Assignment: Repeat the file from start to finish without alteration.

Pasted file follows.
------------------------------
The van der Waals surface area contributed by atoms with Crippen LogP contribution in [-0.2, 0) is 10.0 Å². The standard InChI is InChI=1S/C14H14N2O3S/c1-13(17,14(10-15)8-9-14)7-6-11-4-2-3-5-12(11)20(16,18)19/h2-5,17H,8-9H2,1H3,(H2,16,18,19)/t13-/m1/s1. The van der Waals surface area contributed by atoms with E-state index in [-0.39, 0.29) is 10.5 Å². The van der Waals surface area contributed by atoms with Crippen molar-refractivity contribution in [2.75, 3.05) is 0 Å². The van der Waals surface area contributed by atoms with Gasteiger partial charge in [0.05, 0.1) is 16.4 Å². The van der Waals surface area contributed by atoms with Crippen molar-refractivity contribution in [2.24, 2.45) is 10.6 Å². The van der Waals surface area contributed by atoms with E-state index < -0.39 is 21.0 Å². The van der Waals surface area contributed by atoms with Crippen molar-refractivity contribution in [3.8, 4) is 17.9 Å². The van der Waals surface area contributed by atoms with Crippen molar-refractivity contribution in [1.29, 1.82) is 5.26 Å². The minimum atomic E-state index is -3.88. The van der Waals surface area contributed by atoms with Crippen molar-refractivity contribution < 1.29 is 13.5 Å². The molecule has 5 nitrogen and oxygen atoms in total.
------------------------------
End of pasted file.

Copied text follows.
The van der Waals surface area contributed by atoms with Crippen LogP contribution in [-0.2, 0) is 10.0 Å². The standard InChI is InChI=1S/C14H14N2O3S/c1-13(17,14(10-15)8-9-14)7-6-11-4-2-3-5-12(11)20(16,18)19/h2-5,17H,8-9H2,1H3,(H2,16,18,19)/t13-/m1/s1. The van der Waals surface area contributed by atoms with E-state index in [-0.39, 0.29) is 10.5 Å². The van der Waals surface area contributed by atoms with Crippen molar-refractivity contribution in [2.75, 3.05) is 0 Å². The van der Waals surface area contributed by atoms with Gasteiger partial charge in [0.05, 0.1) is 16.4 Å². The van der Waals surface area contributed by atoms with Crippen molar-refractivity contribution in [2.24, 2.45) is 10.6 Å². The van der Waals surface area contributed by atoms with E-state index < -0.39 is 21.0 Å². The van der Waals surface area contributed by atoms with Crippen molar-refractivity contribution in [3.8, 4) is 17.9 Å². The van der Waals surface area contributed by atoms with Crippen molar-refractivity contribution in [1.29, 1.82) is 5.26 Å². The minimum atomic E-state index is -3.88. The van der Waals surface area contributed by atoms with Crippen molar-refractivity contribution < 1.29 is 13.5 Å². The molecule has 5 nitrogen and oxygen atoms in total.